Montgomery County Executive Isiah Leggett sent a check for nearly $300,000 back to Baltimore, declining reimbursement for the assistance officers from the Washington suburb gave the city during unrest last year.
Leggett sent a letter to Mayor Stephanie Rawlings-Blake this week, saying, "While we certainly appreciate the gesture, Montgomery County, like Baltimore City, is part of the great state of Maryland, and we accepted the call for assistance with the belief that the City would do the same for us in a time of need. Consequently, we are returning the check."
Montgomery joins Baltimore County in foregoing reimbursement for sending officers to assist the city when rioting and looting broke out in the hours after Freddie Gray's funeral. Gray, 25, died in April 2015 after sustaining a spinal cord injury in police custody.
Baltimore County Executive Kevin Kamenetz announced in December that he wouldn't seek $257,000 in reimbursement from the city. He said at the time that the county offered assistance on an emergency basis.
"The city is our neighbor, and when a friend is down, you lend them a helping hand and help them step up," Kamenetz said then.
Anthony McCarthy, a Rawlings-Blake spokesman, said the city calculated the manpower and resources from surrounding jurisdictions at $2.1 million for the assistance in April and May 2015.
The Harford County fire department also declined reimbursement, McCarthy said. He did not immediately provide the amount.
The city has said the unrest cost $20 million. The Maryland National Guard and state troopers were also among the law enforcement members who were brought in to help.
"All of the jurisdictions who responded and provided aid and assistance during a challenging time in our City were generous," McCarthy said. "Some … further expanded this generosity by declining reimbursement. These thoughtful gestures recognize that our jurisdictions are stronger when we work together."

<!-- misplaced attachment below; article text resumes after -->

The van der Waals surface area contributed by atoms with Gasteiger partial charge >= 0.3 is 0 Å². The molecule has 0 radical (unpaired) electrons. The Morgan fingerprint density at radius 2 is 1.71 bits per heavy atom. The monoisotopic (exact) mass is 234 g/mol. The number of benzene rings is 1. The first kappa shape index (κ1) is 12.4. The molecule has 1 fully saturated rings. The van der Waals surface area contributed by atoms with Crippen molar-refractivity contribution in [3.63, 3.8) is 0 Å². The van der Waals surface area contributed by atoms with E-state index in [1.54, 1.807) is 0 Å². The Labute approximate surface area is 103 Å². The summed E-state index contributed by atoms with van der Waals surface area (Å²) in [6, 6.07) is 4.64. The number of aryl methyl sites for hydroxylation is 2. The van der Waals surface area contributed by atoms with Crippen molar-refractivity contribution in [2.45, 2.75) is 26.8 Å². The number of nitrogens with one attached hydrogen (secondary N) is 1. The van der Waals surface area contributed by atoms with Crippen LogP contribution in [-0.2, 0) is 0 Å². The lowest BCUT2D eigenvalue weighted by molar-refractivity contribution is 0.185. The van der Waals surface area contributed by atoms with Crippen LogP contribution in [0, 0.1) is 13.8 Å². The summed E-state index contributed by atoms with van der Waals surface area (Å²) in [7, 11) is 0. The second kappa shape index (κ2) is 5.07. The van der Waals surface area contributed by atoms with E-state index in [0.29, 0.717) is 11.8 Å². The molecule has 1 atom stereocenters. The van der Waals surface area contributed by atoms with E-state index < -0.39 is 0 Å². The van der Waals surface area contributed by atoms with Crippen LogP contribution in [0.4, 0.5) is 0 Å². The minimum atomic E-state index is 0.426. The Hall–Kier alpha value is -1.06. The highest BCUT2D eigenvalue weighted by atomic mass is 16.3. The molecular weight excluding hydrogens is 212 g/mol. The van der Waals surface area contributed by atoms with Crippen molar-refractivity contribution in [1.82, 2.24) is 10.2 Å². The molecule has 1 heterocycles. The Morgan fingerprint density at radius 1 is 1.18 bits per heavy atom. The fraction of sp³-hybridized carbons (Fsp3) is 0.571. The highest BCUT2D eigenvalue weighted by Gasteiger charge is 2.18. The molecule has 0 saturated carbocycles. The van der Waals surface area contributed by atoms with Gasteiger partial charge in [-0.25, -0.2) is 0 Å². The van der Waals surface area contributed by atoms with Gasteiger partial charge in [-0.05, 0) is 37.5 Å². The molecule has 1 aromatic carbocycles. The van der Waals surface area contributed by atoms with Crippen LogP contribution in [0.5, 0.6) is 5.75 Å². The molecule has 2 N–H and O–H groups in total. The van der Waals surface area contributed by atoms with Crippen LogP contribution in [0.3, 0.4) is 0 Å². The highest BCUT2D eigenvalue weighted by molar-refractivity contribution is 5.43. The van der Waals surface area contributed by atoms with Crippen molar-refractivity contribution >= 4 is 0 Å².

Baltimore police spokesman T.J. Smith said the department is grateful for the "generosity of our law enforcement partners."
"Ultimately, the citizens have an expectation of us as law enforcement to work together for their best interest," Smith said in a statement. "In this new age, we often share resources. … We also assist them when we can. Our collective goal is public safety and the more we can do that, together, the better."
Baltimore's check to Montgomery County, made out for $296,311.38, is dated July 19. The letter from Leggett was written Wednesday.
McCarthy said the delay in attempting to repay the county was based on when Montgomery submitted documentation on their deployment and the number of city agencies that had to review the paperwork.
Montgomery police deployed about 50 officers nearly every day between April 25 and May 3. Additional officers joined the force on May 1 and 2.
Montgomery County also has agreed to assist Baltimore by taking over an administrative review of six city officers involved in Gray's arrest and death. Montgomery is conducting the investigations, with the help of Howard County, at no extra cost to the city.
The officers — Lt. Brian Rice, Sgt. Alicia White and Officers Caesar Goodson Jr., Garrett Miller, Edward Nero and William Porter — would face discipline to be determined by Baltimore Commissioner Kevin Davis if Montgomery officials determine they are guilty.
A judge acquitted Rice, Goodson and Nero, prompting prosecutors to drop the remaining charges.